Player Team Year AVG OBP SLG OPS TAv Ron Fairly Dodgers 1964 .256 .349 .385 .734 .300 Dick McAuliffe Tigers 1968 .249 .344 .411 .755 .300 Greg Gross Astros 1974 .314 .393 .377 .770 .300 Mark McGwire A’s 1989 .231 .339 .467 .806 .300 Cesar Cedeno Astros 1975 .288 .371 .440 .811 .300 Don Mattingly Yankees 1988 .311 .353 .462 .816 .300 Pete Rose Phillies 1979 .331 .418 .430 .848 .300 Stan Musial Cardinals 1956 .310 .386 .522 .908 .300 Sammy Sosa Cubs 2003 .279 .358 .553 .911 .300 Carlton Fisk Red Sox 1977 .315 .402 .521 .922 .300 Ken Griffey Jr. Reds 2000 .271 .387 .556 .942 .300 Garrett Atkins Rockies 2006 .329 .409 .556 .965 .300

Note the wide ranges encompassed by these players with regards to the more familiar rate stats as well as OPS and even home parks. McGwire and Rose are 100 points apart in batting average, yet their overall offensive contributions are the same on a per plate appearance basis. McAuliffe’s production in 1968, the “Year of the Pitcher,” is equivalent to Griffey’s production in 2000. Fairly has a slugging percentage 181 points lower than Atkins, and an OPS 231 points lower, yet their contributions are equivalent because at Dodger Stadium in 1964, teams scored 3.20 runs per game, whereas at Coors Field in 2006, teams averaged 5.36 runs per game.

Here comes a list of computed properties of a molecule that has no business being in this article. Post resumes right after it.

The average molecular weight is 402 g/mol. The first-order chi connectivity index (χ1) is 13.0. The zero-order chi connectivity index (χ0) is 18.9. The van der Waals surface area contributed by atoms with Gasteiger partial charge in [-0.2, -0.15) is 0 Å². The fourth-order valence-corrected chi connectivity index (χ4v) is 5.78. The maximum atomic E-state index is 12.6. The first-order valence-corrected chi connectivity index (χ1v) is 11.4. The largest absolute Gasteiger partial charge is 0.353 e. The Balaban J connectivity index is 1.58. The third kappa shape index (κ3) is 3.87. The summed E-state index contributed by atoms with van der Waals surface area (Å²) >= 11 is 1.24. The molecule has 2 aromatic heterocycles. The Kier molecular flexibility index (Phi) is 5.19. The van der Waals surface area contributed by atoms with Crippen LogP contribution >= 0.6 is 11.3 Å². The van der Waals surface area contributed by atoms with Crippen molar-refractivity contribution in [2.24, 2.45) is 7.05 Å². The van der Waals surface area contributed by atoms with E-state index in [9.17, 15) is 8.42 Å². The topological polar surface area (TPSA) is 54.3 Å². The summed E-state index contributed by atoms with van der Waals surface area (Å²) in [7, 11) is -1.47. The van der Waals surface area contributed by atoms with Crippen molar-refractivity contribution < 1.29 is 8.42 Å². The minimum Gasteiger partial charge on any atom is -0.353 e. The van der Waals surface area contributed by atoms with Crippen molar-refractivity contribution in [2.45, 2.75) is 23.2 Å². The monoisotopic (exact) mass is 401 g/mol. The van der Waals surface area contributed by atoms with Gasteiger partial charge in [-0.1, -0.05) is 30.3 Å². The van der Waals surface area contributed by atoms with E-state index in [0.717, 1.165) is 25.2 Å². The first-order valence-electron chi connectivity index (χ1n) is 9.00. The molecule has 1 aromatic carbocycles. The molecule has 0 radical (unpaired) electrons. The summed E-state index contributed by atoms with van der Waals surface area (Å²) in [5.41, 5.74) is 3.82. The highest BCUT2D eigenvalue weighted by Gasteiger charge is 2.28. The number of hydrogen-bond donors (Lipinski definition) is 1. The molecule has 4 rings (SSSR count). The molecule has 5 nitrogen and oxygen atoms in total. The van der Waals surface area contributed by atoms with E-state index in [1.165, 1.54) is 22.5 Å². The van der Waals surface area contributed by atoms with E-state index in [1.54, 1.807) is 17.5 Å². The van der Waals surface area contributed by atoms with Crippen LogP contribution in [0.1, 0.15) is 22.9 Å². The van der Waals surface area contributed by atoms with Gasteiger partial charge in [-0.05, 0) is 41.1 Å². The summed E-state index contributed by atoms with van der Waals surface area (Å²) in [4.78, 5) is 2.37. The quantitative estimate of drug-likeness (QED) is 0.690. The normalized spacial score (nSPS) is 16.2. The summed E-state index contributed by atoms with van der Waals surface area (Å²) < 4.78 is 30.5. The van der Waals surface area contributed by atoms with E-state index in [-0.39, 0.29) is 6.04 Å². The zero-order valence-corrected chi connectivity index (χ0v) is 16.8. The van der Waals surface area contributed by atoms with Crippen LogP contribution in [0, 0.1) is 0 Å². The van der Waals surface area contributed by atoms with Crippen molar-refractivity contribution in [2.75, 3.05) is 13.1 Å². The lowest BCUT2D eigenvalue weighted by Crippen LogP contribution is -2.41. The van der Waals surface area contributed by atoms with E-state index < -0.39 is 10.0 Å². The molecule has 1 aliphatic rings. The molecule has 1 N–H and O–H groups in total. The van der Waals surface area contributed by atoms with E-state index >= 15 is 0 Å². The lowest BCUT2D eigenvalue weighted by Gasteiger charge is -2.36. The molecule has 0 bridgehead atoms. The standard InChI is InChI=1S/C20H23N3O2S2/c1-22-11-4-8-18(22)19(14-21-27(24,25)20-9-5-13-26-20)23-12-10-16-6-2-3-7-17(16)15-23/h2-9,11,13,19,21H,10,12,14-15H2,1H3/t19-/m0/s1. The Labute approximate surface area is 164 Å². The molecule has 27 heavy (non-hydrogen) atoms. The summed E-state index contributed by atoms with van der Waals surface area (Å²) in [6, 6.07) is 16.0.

Here are the top tens for each league in True Average, accompanied by their more traditional rate stats, through the games of September 7

 Rank Player Team PA AVG OBP SLG TAv 1 Mike Trout Angels 532 .329 .393 .563 .354 2 Edwin Encarnacion Blue Jays 569 .283 .381 .568 .333 3 Miguel Cabrera Tigers 593 .330 .395 .593 .330 4 Prince Fielder Tigers 588 .315 .412 .529 .324 5 Adrian Beltre Rangers 566 .319 .355 .556 .316 Josh Willingham Twins 554 .263 .368 .538 .316 7 Ben Zobrist Rays 565 .266 .373 .468 .313 8 Albert Pujols Angels 571 .285 .343 .531 .312 9 Josh Hamilton Rangers 560 .289 .355 .582 .310 10 David Murphy Rangers 433 .316 .394 .500 .309
 Ranks Player Team PA AVG OBP SLG TAv 1 Buster Posey Giants 519 .323 .399 .521 .342 2 Andrew Mccutchen Pirates 564 .343 .406 .558 .334 3 Ryan Braun Brewers 576 .312 .387 .606 .333 4 Melky Cabrera Giants 501 .346 .390 .516 .332 5 Giancarlo Stanton Marlins 439 .285 .353 .593 .323 6 David Wright Mets 575 .312 .402 .499 .319 7 Chase Headley Padres 597 .287 .370 .488 .317 8 Matt Holliday Cardinals 584 .304 .378 .521 .316 9 Andre Ethier Dodgers 527 .290 .357 .469 .311 10 Yadier Molina Cardinals 473 .323 .374 .508 .310 Paul Goldschmidt Diamondbacks 500 .289 .360 .505 .310

Note the presence of some players with batting averages in the .260s, OBPs in the .340s and .350s, and SLGs well below .500. All of which goes to show that from an offensive standpoint, there’s more than one way to be an elite hitter. You can see updated leaderboards (http://www.baseballprospectus.com/sortable/index.php?cid=1091251) here.

Jay Jaffe writes the daily Hit and Run blog at http://mlb.si.com. He is a Clubhouse Consultant for MLB Network’s Clubhouse Confidential television show, a contributor to Baseball Prospectus since 2004, and the founder of the FutilityInfielder.com website. Follow him on Twitter at @jay_jaffe.

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• ##### James Collison

There are a lot of big names on that list. I think there should be an asterisk beside Mark McGwire's stats though due to his steroid use.